Dopamine-Driven Disruption — Neurochemical Diversity

“For me life is continuously being hungry. The meaning of life is not simply to exist, to survive, but to move ahead, to go up, to achieve, to conquer.” — Arnold Schwarzenegger

Initially, scientists understood the neurochemical dopamine to be a reward or pleasure chemical. Scientists subsequently discovered that dopamine is not really about the pleasure of enjoying things in the here and now, dopamine is about the pleasure of anticipating things in the future. Dopamine is the chemical of desire that always seeks more — more stuff, more stimulation, more surprises. Therefore, we often enjoy the anticipation of purchasing a product only to exhibit buyer’s remorse when we eventually get it. It is the anticipation that is pleasurable and can become addictive.

Changemakers, innovation workers and entrepreneurs are dopaminergic. This means they are driven by dopamine and have high levels of dopamine driving their behaviour. They enjoy novelty and ambiguity and quickly grow tired of the status quo. Think of the entrepreneur who sells her business for millions only to gamble it all on a new venture. Think of that friend who has always got some new crazy scheme. Think of the person who is more content with starting new projects than with finishing them. That is dopamine and it can be highly addictive.

The focus of this Thursday Thought is that we need a mix of dopaminergic people in our organisations, we need those who keep pushing for a better, more adventurous future. However, we also need people who are content to execute in the here and now. My main point is that the leaders of any organisation need to become chief storytellers, consistently sharing the vision and purpose of their organisation. Why? When we share visions of futures that do not yet exist, we activate dopamine pathways and inspire our people to action. For most of us knowing why we are doing what we are doing inspires us to action (if we agree with the why in the first place.)

Blending the Future with The Here and Now

Our guest on the Innovation Show this week is Dr Daniel Z. Lieberman, the author of “The Molecule of More,” a book that describes every aspect of dopamine. Daniel tells us the never-satisfied drive for more has a dark side as it can leave us constantly dissatisfied. To find fulfilment, we must find harmony, harmony between dopamine, the molecule of more and the “here and now” neurochemicals serotonin and oxytocin, which gives us a sense of achievement, pride and belonging.

When we talk of diversity in business, we often focus on gender, race, or perhaps background. However, to innovate effectively, we require diversity of thought. The more viewpoints we can bring to any challenge, the more chance we have of success. To drive change in legacy organisations, we need to hire a diverse team of dopaminergic workers who crave change and we need to maintain an even larger body of workers content to focus on the here and now, the business as it is today. The balance depends on the phase of your business, if it is a startup it needs more dopamine-driven employees, if it is a scaleup, it needs more here and now employees, if it is a legacy organisation innovating for the future, then it needs here and now employees managing the legacy business and dopamine-driven employees exploring possible futures. Another factor that is often overlooked is that we must ramp up exploration in times of abundance and stability when things are going well. That is when you explore and take risks. Waiting until disruption forces you to innovate because of an industry disruption or a startup competitor is too late.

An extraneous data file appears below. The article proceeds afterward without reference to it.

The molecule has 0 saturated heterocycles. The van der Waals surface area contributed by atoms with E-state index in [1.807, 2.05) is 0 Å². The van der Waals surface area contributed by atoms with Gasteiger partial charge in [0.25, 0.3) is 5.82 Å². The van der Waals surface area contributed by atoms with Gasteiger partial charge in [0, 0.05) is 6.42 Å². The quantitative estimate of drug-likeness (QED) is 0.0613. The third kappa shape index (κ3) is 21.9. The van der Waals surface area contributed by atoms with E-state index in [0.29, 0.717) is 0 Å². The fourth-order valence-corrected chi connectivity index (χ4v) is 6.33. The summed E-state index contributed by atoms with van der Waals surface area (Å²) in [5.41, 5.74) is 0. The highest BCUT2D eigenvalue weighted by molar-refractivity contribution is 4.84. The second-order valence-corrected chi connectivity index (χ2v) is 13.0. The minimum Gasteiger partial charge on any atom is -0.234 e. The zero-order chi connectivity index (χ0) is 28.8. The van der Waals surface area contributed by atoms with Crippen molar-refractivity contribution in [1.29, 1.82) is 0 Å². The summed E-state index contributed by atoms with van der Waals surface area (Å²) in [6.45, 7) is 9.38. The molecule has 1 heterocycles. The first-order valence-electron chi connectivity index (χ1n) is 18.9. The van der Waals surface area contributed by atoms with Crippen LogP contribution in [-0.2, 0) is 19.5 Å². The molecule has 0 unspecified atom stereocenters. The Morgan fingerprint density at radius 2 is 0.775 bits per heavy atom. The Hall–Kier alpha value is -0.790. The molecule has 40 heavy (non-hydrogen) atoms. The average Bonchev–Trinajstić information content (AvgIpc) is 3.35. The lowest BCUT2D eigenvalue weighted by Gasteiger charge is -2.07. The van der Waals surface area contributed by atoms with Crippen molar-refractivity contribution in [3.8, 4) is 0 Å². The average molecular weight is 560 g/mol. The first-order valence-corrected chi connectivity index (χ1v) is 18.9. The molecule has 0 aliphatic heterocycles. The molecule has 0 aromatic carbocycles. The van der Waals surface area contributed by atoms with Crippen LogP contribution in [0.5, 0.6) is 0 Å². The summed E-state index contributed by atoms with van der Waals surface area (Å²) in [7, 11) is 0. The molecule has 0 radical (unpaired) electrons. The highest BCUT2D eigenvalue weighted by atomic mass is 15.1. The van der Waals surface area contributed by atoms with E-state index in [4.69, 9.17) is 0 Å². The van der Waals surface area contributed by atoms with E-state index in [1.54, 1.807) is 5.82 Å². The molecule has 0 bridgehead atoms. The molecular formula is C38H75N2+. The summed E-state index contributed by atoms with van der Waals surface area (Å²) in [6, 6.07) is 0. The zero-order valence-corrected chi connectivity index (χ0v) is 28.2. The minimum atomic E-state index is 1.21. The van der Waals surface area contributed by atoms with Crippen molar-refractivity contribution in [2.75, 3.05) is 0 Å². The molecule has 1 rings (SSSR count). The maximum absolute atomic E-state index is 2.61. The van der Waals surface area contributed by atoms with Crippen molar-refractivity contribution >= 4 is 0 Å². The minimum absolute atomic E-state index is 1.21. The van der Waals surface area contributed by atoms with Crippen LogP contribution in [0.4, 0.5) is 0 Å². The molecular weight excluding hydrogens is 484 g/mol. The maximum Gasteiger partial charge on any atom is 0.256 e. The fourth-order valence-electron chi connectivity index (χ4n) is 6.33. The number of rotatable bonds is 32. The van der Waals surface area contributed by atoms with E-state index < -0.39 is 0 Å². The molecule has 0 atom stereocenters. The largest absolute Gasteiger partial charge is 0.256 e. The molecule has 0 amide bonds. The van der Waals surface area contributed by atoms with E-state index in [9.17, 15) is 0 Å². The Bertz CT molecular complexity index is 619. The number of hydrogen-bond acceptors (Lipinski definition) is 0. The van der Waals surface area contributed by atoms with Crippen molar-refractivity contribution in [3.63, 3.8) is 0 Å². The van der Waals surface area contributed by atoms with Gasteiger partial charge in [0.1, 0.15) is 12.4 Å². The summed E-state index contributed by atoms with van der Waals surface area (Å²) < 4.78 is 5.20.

Leadership must ensure that a neurodiverse team feels unified. As humans, we have a tendency to create tribes and in large organisations, tribes become silos. The unifying “North Star” for such a neurodiverse team is an organisation’s purpose, the why. When everyone in an organisation is clear on their why, they can achieve great feats, driven by dopamine.

Thanks for Reading

Episode 192 is “The Molecule of More: How a Single Chemical in Your Brain Drives Love, Sex, and Creativity” with Daniel Z. Lieberman.

Why are we obsessed with the thing as we want — only to be bored when we get them?

Why is addiction perfectly logical to an addict?

Why does love change so quickly from passion to indifference?

Why are some people, die-hard liberals and others hardcore conservatives?

Why are we always hopeful for solutions even in the darkest times — and so good at figuring them out?

The answer is found in a single chemical in your brain: dopamine.

Dopamine ensured the survival of early man.

Thousands of years later, it is the source of our most basic behavioUrs and cultural ideas — and progress itself.

Dopamine is the chemical of desire that always asks for more — more stuff, more stimulation, more surprises.

In pursuit of these things, it is undeterred by emotion, fear, or morality.

We welcome the author of “The Molecule of More: How a Single Chemical in Your Brain Drives Love, Sex, and Creativity — and will Determine the Fate of the Human Race.” Daniel Z. Lieberman

Have a Listen:







More about Daniel here:

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